The Carbon-Capture Juggernaut
Governments and big polluters are claiming to be able to “solve” the global warming problem by capturing carbon dioxide (CO2) and burying it in a big hole a mile underground, hoping it will stay there forever. The plan is called CCS, short for “carbon capture and storage”.
This would be the largest hazardous waste disposal project that humans have ever undertaken, and among the most dangerous as well. A large leak could be as dangerous as a leak of nuclear fuel.
A Greenpeace report states that, even if it works, it will arrive too late to do any good.
- CCS wastes energy and water. Capturing carbon dioxide will consume 10 to 40% of the energy produced by a power plant. This means that, on average, CCS would need a fifth power plant built for every four that are used to do CCS. Thus CCS requires, on average, 25% more coal mining, transportation, and waste disposal than non-CCS power plants. CCS would also increase the water requirements of power plants by 90%.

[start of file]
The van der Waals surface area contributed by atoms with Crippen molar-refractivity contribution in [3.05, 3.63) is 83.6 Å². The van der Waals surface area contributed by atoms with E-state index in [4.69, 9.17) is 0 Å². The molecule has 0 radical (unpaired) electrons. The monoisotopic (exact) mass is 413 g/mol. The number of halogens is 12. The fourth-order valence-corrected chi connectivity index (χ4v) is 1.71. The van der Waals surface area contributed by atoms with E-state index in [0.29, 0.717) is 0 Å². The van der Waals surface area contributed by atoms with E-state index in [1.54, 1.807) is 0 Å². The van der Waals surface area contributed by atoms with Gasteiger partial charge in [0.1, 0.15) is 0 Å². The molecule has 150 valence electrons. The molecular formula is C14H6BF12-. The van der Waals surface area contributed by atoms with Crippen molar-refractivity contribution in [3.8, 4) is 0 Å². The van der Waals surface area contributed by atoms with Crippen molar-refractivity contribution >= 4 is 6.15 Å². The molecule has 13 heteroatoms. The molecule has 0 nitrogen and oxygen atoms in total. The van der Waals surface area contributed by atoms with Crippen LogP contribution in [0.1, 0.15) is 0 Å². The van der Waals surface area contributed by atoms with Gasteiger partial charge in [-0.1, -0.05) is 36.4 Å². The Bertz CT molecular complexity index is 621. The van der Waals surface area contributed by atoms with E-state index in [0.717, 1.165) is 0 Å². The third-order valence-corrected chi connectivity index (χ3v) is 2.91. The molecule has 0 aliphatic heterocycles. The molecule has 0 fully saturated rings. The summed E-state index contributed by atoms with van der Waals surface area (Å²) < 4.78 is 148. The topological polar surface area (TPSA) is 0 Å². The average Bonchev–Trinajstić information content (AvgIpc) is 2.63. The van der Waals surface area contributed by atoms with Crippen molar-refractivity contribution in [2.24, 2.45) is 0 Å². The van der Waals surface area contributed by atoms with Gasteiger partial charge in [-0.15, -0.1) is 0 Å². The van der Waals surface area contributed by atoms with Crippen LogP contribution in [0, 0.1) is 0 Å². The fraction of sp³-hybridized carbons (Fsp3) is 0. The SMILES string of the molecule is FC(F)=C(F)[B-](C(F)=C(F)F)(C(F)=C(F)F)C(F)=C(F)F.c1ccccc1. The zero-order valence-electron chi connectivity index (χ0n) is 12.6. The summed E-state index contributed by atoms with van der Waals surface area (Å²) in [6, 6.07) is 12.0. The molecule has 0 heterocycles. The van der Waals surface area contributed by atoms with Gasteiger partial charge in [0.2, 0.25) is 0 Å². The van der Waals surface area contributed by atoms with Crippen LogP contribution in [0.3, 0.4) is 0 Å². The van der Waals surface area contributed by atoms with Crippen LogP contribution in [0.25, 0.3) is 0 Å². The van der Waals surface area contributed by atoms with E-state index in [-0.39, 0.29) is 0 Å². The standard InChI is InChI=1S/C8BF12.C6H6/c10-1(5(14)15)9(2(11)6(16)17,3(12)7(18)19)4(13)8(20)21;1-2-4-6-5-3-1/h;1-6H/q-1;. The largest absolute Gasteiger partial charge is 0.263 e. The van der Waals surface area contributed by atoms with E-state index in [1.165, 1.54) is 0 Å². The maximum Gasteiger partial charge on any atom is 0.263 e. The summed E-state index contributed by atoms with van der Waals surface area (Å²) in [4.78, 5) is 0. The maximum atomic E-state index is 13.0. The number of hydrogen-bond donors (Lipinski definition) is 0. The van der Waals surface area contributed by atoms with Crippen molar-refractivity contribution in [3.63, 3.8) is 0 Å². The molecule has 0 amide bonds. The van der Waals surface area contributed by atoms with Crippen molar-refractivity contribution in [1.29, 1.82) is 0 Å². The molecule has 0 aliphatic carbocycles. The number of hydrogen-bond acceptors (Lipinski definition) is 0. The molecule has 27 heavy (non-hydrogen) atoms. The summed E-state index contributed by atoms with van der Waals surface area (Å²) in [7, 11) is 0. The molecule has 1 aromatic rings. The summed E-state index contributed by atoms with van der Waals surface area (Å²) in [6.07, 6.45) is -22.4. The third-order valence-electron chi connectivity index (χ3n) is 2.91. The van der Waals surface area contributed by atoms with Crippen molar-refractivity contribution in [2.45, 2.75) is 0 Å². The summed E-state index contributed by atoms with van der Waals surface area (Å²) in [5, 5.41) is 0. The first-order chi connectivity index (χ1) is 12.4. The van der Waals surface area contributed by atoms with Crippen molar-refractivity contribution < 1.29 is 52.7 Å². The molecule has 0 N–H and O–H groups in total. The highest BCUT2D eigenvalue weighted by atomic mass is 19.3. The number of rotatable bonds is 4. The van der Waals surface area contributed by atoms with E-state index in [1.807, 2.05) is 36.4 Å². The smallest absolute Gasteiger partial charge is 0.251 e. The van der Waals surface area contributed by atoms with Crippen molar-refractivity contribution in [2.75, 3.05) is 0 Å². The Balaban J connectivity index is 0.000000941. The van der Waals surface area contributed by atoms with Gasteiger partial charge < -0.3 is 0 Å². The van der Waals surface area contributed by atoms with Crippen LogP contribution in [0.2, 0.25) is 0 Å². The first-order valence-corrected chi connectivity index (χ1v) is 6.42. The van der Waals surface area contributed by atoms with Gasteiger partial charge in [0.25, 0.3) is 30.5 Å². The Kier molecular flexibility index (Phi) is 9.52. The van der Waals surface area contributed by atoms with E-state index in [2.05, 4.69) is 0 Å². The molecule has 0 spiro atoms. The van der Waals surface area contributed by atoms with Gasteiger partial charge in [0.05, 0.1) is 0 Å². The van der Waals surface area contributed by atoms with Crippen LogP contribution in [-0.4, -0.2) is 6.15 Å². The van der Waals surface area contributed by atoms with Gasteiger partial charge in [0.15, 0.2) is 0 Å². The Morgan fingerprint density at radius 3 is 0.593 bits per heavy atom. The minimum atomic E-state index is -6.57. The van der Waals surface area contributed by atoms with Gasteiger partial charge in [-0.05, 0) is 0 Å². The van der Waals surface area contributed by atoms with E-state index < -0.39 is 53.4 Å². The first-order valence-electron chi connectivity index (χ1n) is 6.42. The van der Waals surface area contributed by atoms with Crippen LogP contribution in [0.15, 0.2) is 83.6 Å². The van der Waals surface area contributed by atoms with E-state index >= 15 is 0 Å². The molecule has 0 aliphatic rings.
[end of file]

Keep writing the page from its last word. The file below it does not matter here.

- CCS is expensive. It will double the cost of a power plant and will increase the cost of electricity by between 21 and 91%. Worse, CCS will divert funds away from renewable energy sources and energy conservation projects, which will achieve results faster and at lower cost than CCS.
- CCS is uninsurable. A large leak of CO2 could kill vegetation, animals, and humans over a fairly large area. Industry is already angling to get taxpayers to shoulder the liability. With some 6,000 CCS burial projects required to make a significant dent in the CO2 problem, chances of serious mishaps will be likely.
- CCS is still many years away. The most optimistic industry plans say CCS could begin in 2020 – too late, but most experts say CCS won’t be available until 2030 to 2050.
In the US, Obama and McCain are both enthusiastic supporters of coal with CCS tacked on. So their coal industry will be sitting pretty, if precariously, on a CCS promise.
New York Times 23.4.08 / Greenpeace / Jill